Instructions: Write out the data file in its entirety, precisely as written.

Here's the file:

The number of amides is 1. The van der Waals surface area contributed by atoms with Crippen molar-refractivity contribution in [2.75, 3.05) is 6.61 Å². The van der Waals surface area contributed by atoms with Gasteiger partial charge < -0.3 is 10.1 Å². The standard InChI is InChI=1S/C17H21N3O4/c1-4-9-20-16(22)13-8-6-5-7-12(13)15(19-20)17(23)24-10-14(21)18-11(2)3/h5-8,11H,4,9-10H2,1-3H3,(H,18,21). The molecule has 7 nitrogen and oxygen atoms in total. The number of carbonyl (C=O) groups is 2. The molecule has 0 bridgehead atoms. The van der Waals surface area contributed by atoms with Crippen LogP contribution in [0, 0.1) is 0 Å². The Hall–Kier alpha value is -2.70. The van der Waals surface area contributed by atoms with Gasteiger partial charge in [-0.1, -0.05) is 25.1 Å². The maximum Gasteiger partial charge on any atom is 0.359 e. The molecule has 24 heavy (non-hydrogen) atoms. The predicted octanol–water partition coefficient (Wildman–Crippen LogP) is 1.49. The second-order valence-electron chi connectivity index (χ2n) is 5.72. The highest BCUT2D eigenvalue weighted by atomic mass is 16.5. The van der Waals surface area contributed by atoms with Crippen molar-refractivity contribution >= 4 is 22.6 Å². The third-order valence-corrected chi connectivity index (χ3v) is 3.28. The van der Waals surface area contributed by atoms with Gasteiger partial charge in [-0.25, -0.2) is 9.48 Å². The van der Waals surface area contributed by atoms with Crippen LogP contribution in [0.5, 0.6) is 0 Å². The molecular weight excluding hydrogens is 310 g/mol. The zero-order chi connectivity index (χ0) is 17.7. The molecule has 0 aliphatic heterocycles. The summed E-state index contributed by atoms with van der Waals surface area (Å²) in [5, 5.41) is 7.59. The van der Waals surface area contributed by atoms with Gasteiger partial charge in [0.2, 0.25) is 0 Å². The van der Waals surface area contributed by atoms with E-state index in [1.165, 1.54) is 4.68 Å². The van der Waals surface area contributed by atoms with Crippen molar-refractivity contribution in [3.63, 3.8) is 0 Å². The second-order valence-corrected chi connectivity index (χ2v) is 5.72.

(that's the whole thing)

The number of amides is 1. The van der Waals surface area contributed by atoms with Crippen molar-refractivity contribution in [2.75, 3.05) is 6.61 Å². The van der Waals surface area contributed by atoms with Gasteiger partial charge < -0.3 is 10.1 Å². The standard InChI is InChI=1S/C17H21N3O4/c1-4-9-20-16(22)13-8-6-5-7-12(13)15(19-20)17(23)24-10-14(21)18-11(2)3/h5-8,11H,4,9-10H2,1-3H3,(H,18,21). The molecule has 7 nitrogen and oxygen atoms in total. The number of carbonyl (C=O) groups is 2. The molecule has 0 bridgehead atoms. The van der Waals surface area contributed by atoms with Crippen LogP contribution in [0, 0.1) is 0 Å². The Hall–Kier alpha value is -2.70. The van der Waals surface area contributed by atoms with Gasteiger partial charge in [-0.1, -0.05) is 25.1 Å². The maximum Gasteiger partial charge on any atom is 0.359 e. The molecule has 24 heavy (non-hydrogen) atoms. The predicted octanol–water partition coefficient (Wildman–Crippen LogP) is 1.49. The second-order valence-electron chi connectivity index (χ2n) is 5.72. The highest BCUT2D eigenvalue weighted by atomic mass is 16.5. The van der Waals surface area contributed by atoms with Crippen molar-refractivity contribution >= 4 is 22.6 Å². The third-order valence-corrected chi connectivity index (χ3v) is 3.28. The van der Waals surface area contributed by atoms with Gasteiger partial charge in [-0.25, -0.2) is 9.48 Å². The van der Waals surface area contributed by atoms with Crippen LogP contribution in [0.5, 0.6) is 0 Å². The molecular weight excluding hydrogens is 310 g/mol. The zero-order chi connectivity index (χ0) is 17.7. The molecule has 0 aliphatic heterocycles. The summed E-state index contributed by atoms with van der Waals surface area (Å²) in [5, 5.41) is 7.59. The van der Waals surface area contributed by atoms with Gasteiger partial charge in [0.2, 0.25) is 0 Å². The van der Waals surface area contributed by atoms with E-state index in [1.165, 1.54) is 4.68 Å². The van der Waals surface area contributed by atoms with Crippen molar-refractivity contribution in [3.63, 3.8) is 0 Å². The second-order valence-corrected chi connectivity index (χ2v) is 5.72.